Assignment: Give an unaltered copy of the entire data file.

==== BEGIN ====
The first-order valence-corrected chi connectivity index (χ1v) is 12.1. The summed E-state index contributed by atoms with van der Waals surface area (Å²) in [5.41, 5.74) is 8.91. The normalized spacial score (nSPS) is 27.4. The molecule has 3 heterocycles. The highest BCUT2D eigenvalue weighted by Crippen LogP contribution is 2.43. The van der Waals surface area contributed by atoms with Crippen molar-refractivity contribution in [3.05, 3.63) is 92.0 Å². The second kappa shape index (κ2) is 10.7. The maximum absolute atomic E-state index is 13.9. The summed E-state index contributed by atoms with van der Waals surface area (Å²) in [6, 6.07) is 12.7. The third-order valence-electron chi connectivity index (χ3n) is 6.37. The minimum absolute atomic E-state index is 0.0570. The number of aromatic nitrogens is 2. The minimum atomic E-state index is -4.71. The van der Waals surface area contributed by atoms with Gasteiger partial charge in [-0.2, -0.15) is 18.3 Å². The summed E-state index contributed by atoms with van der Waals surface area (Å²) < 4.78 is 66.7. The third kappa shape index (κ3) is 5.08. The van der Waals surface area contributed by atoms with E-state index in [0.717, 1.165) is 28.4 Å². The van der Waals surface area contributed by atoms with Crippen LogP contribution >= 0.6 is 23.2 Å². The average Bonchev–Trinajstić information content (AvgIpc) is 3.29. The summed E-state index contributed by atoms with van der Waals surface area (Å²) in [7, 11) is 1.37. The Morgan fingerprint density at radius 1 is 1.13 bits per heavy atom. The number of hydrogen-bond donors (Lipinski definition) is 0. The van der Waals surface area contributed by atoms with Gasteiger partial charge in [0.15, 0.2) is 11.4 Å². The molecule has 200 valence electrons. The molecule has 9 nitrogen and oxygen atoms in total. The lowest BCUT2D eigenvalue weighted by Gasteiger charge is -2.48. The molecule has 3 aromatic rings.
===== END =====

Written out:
The first-order valence-corrected chi connectivity index (χ1v) is 12.1. The summed E-state index contributed by atoms with van der Waals surface area (Å²) in [5.41, 5.74) is 8.91. The normalized spacial score (nSPS) is 27.4. The molecule has 3 heterocycles. The highest BCUT2D eigenvalue weighted by Crippen LogP contribution is 2.43. The van der Waals surface area contributed by atoms with Crippen molar-refractivity contribution in [3.05, 3.63) is 92.0 Å². The second kappa shape index (κ2) is 10.7. The maximum absolute atomic E-state index is 13.9. The summed E-state index contributed by atoms with van der Waals surface area (Å²) in [6, 6.07) is 12.7. The third-order valence-electron chi connectivity index (χ3n) is 6.37. The minimum absolute atomic E-state index is 0.0570. The number of aromatic nitrogens is 2. The minimum atomic E-state index is -4.71. The van der Waals surface area contributed by atoms with Gasteiger partial charge in [-0.2, -0.15) is 18.3 Å². The summed E-state index contributed by atoms with van der Waals surface area (Å²) < 4.78 is 66.7. The third kappa shape index (κ3) is 5.08. The van der Waals surface area contributed by atoms with E-state index in [0.717, 1.165) is 28.4 Å². The van der Waals surface area contributed by atoms with Crippen LogP contribution >= 0.6 is 23.2 Å². The average Bonchev–Trinajstić information content (AvgIpc) is 3.29. The summed E-state index contributed by atoms with van der Waals surface area (Å²) in [7, 11) is 1.37. The Morgan fingerprint density at radius 1 is 1.13 bits per heavy atom. The number of hydrogen-bond donors (Lipinski definition) is 0. The van der Waals surface area contributed by atoms with Gasteiger partial charge in [0.15, 0.2) is 11.4 Å². The molecule has 200 valence electrons. The molecule has 9 nitrogen and oxygen atoms in total. The lowest BCUT2D eigenvalue weighted by Gasteiger charge is -2.48. The molecule has 3 aromatic rings.